The ESC is committed to upholding the principles of free speech throughout the University.  We are dedicated to restarting the discussion about the importance of free speech at and beyond the University level.


Tags: , , ,


  1. Interesting.  

    I know the bwog so desperately wants to be in that New Republic/Slate genre of 'Democrats hip enough to hate Democrats', but at this point two separate statements by the College Democrats leadership have been published in the Spectator on the Minutemen disruption - one on the protesters' behavior by Public Affairs Director Jacob Taber and President Mike Nadler, and one on the Republicans' behavior by Speakers Coordinator Elyse Ross and Activist Council chair Stephen Cox. It's getting ridiculous.

    • Avi Zenilman  

      This IS a good op-ed in the Spec from two sophomores on dems:

      To comment #5: we linked to the Spec story. We link to them every day!

      To interesting: The dems have not sent anything out to their body about the protest. Only Jacob Taber wrote something, not Nadler. It's still odd that they--the most powerful political group of campus which represents the Columbia liberal mainstream--has not weighed in. Especially when the Minutemen represent a part of the political spectrum that they would like to pushed as far to the fringe as humanly possible.

      I would actually say that Taber--in his focus on bashing the protestors--is engaging in TNR-style liberal bashing. If the Dems' board sends out the Cox and Ross op-ed to the Dems body, or actually issues something unified, and we still criticize, then we'll be engaging in narcissistic criticism but not now.

      • Still interesting  

        That's a rather bizarre after-the-fact ratioanlization - nowhere in the mention of the statements made by "those who occupied the stage," Republicans, or anyone else was there a single stated condition of "and incidentally, this was sent out to their membership." We're discussing those groups whose leadership have distributed statements with the intent to play a role in the campus debate, not who filled out which form, and if submitting public essays to the Columbia Spectator fails to reach that criterion, I'm not quite sure how would one would satisfy the bwog's standards. Taber, by his own admission, submitted his on behalf of the group having Nadler's explicit collaboration, and, again, by these point yet another two Dems officers have submitted statements on the disruption. As for somehow failing to be "unified," I don't see how there's a conflict between both condemning the protesters and the Republicans.

      • confused  

        so the criterion for issuing a statement is that its sent out to an email list, as opposed to being published in the spec, where it would reach more poeple than are likely to read dems' emails?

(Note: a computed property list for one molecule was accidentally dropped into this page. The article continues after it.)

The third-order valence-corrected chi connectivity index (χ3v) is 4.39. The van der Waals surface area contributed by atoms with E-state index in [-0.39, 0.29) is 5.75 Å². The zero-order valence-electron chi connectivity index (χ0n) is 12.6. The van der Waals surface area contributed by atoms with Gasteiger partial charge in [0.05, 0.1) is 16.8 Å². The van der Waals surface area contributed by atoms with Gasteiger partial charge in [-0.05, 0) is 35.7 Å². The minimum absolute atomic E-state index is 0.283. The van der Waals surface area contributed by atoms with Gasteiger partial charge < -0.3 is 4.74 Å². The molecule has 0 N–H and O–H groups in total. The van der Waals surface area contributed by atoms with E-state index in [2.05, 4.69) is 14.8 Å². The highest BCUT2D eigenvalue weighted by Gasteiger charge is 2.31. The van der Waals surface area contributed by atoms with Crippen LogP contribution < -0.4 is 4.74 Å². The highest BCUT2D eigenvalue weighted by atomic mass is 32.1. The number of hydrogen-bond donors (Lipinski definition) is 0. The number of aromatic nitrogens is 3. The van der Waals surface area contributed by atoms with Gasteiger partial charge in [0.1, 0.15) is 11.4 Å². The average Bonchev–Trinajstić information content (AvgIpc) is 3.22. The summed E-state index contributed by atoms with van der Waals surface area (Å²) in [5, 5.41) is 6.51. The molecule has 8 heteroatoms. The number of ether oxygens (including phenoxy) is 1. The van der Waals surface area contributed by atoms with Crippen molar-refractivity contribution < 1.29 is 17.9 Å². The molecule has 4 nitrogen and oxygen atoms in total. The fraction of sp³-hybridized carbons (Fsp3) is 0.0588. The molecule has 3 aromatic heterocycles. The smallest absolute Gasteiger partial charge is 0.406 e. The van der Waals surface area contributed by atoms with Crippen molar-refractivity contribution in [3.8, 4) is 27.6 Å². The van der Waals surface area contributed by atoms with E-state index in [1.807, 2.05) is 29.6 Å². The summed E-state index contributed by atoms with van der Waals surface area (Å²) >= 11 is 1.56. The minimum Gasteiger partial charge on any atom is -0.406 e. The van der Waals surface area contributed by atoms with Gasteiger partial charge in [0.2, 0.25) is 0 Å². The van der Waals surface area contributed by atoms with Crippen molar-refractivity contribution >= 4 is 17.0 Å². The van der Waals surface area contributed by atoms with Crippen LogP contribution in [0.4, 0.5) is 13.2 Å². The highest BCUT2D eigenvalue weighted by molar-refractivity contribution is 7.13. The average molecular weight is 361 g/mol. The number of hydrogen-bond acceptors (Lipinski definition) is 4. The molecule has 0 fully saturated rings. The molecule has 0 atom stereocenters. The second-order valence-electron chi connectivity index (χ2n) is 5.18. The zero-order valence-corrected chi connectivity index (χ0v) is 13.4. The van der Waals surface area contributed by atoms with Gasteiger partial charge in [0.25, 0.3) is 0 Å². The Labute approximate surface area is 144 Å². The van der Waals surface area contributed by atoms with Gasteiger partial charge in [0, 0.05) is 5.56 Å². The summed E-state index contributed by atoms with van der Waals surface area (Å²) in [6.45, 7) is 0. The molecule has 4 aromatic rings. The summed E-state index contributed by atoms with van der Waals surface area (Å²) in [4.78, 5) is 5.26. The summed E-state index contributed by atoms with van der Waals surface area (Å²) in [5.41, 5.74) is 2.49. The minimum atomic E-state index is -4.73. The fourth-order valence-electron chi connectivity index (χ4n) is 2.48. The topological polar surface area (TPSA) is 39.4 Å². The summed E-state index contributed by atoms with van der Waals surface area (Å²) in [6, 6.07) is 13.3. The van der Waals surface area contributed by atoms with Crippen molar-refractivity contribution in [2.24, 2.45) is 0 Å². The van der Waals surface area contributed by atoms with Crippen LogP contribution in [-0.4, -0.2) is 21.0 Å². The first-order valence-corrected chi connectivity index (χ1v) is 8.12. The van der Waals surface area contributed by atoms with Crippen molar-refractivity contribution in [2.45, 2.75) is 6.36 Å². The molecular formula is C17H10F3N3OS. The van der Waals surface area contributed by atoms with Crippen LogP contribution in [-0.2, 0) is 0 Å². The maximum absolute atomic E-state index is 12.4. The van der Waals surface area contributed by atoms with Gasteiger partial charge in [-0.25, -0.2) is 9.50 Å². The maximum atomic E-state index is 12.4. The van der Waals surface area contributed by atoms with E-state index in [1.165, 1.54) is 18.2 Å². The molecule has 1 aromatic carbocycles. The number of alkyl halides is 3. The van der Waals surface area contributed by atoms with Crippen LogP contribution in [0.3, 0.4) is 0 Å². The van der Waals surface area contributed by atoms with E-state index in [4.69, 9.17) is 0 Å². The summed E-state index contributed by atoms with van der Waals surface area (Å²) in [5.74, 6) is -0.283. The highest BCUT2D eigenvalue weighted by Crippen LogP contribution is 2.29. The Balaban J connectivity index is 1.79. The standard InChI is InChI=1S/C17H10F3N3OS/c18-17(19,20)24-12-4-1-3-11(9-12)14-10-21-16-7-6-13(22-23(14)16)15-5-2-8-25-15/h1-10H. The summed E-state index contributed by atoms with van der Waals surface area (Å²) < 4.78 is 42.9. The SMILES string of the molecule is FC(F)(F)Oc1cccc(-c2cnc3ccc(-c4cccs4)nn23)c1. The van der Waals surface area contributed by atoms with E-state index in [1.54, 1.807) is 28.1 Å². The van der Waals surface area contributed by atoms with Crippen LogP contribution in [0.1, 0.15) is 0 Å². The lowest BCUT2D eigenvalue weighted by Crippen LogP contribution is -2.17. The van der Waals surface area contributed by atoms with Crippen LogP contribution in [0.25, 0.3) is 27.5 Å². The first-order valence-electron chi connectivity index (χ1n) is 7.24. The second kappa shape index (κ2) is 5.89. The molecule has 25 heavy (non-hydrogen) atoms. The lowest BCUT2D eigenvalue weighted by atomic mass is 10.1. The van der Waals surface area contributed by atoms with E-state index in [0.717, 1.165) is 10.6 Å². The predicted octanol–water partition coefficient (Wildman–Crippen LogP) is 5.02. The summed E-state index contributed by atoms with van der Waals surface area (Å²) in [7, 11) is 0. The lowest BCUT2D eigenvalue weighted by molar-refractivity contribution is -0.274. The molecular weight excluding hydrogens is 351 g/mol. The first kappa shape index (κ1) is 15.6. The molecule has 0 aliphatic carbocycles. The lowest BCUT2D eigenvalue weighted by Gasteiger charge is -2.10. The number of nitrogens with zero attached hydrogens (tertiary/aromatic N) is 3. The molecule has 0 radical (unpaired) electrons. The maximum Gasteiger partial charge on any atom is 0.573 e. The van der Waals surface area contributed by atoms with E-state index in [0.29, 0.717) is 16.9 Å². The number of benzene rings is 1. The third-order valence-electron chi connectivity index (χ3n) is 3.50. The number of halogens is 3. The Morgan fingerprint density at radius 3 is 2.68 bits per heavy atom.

that seems kinda odd... but then again, how likely is avi to admit that either he or bwog's reporting was wrong or misguided about something

      • Jacob Taber

        A few things - one, Nadler did collaborate with me on the Letter to the Editor I submitted (although, to be fair, he wasn't credited in the Spec, and so we can't assume that the campus would know that).

        Second, while I am not myself a New Republic reader (more an Atlantic Monthly man myself), I am fairly sure that I was not democrat-bashing, or liberal-bashing for that matter. I merely expressed concern that the protesters' very important message was being obscured by their less than constructive means of protest. I believe that free speech is for all, and especially for those who dissent from the status quo, and if supporting a free exchange of ideas constitutes liberal bashing...well, let's just hope for the sake of this campus's intellectual credibility that it doesn't.

        Finally, every group to issue a 'formal statement' so far has either played an active role in the event and accompanyinig protests, or has been a student government agency. The Democrats, while certainly (and proudly) the largest political group on campus, cannot claim to speak for the student body in the same way that SGB or the University Senate can. I can't believe that our body was waiting with baited breath for the word from on high so that they might know how to react to the events of last Wednesday. They've read, and watched, and discussed, and reacted along with the rest of us, and that's just fine. We as a board have said our peace and contributed to the conversation; now we're working actively to move on and restore civil debate on this campus.

  2. Horses  

    Is this Equestrain Team a bunch of racist, facist, Nazi, KKK, vigilante thugs? All evidence indicates this is so.

    I'm ready to stand up for the rights of the voicless Columbia students who have yet to hear a statement from the Equestrian team, are you? We need to acknowledge that not releasing an official statement is always based on priviledge; we need to stand against priviledge.

    P.S. Isn't the president of the Socialists a white male? Was he elected? Isn't that racist? Doesn't that make them Fascists? Vigilantes? KKK?

  3. account  

    an account from somebody inside the shoebat event http://dailyinfidel.blogspot.com/2006/10/report-inside-shoebat-event-at.html

    biased but interesting for those who weren't there

  4. or...  

    you could have linked to the spec story, which already reported pretty much everything you had to say about the event last night and why people were kept out - i know you guys try to compete, which is cool, but isn't the point of a good blog to link to multiple other news sources?

  5. hmmm  

    So the dems are engaging in TNR style bashing of the protestors now? Weren't you embarrassed by the protestor's violence a few days ago? What's changed now? Did you discover that your previous position wasn't snark-chic enough? Do tell!

© 2006-2015 Blue and White Publishing Inc.